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Publisher's Summary

In her daring first novel, the youngest Brontë sister drew upon her own experiences to tell the unvarnished truth about life as a governess. Like Agnes Grey, Anne Bronte was a young middle-class Victorian lady whose family fortunes had faltered. Like so many other unmarried women of the 19th century, Bronte accepted the only "respectable" employment available - and entered a world of hardship, humiliation, and loneliness. Written with a realism that shocked critics, this biting social commentary offers a sympathetic portrait of Agnes and a moving indictment of her brutish and haughty employers.
Separated from her family and friends by many miles, paid little more than subsistence wages, Agnes stands alone - both in society at large and in a household where she is neither family member nor servant.
Agnes Grey remains a landmark in the literature of social history. In addition to its challenge to the era's chauvinism and materialism, it features a first-person narrative that offers a rare opportunity to hear the voice of a Victorian working woman.
Public Domain (P)2016 Recorded Books
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By on 09-14-17

Wonderful reading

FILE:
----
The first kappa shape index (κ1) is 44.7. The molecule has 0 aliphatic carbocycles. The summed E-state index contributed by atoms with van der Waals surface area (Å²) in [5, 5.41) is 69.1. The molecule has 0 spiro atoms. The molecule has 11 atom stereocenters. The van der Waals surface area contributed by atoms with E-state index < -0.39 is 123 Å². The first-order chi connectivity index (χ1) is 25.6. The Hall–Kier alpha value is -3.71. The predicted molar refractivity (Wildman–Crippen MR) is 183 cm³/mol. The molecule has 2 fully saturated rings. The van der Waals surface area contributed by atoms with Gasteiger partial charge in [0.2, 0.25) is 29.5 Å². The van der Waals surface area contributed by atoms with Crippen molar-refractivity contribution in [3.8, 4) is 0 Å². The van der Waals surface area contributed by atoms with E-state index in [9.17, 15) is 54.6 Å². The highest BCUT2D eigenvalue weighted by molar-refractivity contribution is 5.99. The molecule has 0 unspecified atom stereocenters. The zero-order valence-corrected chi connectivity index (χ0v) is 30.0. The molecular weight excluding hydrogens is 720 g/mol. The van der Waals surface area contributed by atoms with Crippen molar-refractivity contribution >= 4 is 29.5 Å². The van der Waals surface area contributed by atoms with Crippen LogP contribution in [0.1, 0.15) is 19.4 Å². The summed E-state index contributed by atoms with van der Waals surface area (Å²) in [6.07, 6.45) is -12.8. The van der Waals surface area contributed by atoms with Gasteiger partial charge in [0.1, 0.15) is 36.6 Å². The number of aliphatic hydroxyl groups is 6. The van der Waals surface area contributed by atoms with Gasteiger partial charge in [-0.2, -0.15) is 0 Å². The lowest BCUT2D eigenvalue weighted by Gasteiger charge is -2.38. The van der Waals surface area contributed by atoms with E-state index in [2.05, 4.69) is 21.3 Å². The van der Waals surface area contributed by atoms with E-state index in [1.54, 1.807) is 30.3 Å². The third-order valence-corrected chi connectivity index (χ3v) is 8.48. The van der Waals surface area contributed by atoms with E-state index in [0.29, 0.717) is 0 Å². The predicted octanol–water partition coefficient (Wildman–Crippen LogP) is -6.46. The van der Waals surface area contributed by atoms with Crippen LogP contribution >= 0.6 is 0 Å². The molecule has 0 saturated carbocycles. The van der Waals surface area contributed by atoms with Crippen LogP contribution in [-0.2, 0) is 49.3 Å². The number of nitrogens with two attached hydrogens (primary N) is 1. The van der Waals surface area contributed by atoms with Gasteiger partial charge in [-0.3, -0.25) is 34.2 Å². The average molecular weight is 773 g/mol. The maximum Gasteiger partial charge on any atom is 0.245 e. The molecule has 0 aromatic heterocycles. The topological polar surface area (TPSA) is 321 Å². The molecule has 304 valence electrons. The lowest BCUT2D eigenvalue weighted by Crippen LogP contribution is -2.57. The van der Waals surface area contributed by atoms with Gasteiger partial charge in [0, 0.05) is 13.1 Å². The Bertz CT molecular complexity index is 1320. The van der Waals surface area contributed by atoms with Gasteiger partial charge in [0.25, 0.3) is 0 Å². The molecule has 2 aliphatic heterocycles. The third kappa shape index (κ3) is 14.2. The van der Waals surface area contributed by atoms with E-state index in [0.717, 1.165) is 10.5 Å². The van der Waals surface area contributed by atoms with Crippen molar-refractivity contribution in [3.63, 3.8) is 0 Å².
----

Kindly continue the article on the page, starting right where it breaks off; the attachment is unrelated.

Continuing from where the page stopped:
The lesser known sister of Charlotte and Emily Bronte shows a remarkable talent in both this and in The Tenant of Wildfell Hall. Her powers of observation and her transference of this observation into the story of Agnes Grey and the characters who surround her compare with the very best of Jane Austen. The portrait of the period and the interactions of the characters give reality to the story. One is made very aware that Anne herself was well aware of the society in which she lived, and despite the impression that the Bronte sisters were sheltered reclusives, Agnes Grey is a deep interrogation of the treatment of women who were in employment and the attitudes of the employers. As with Austen, one is keenly aware of social divides and the importance of marriage. A wonderful read.

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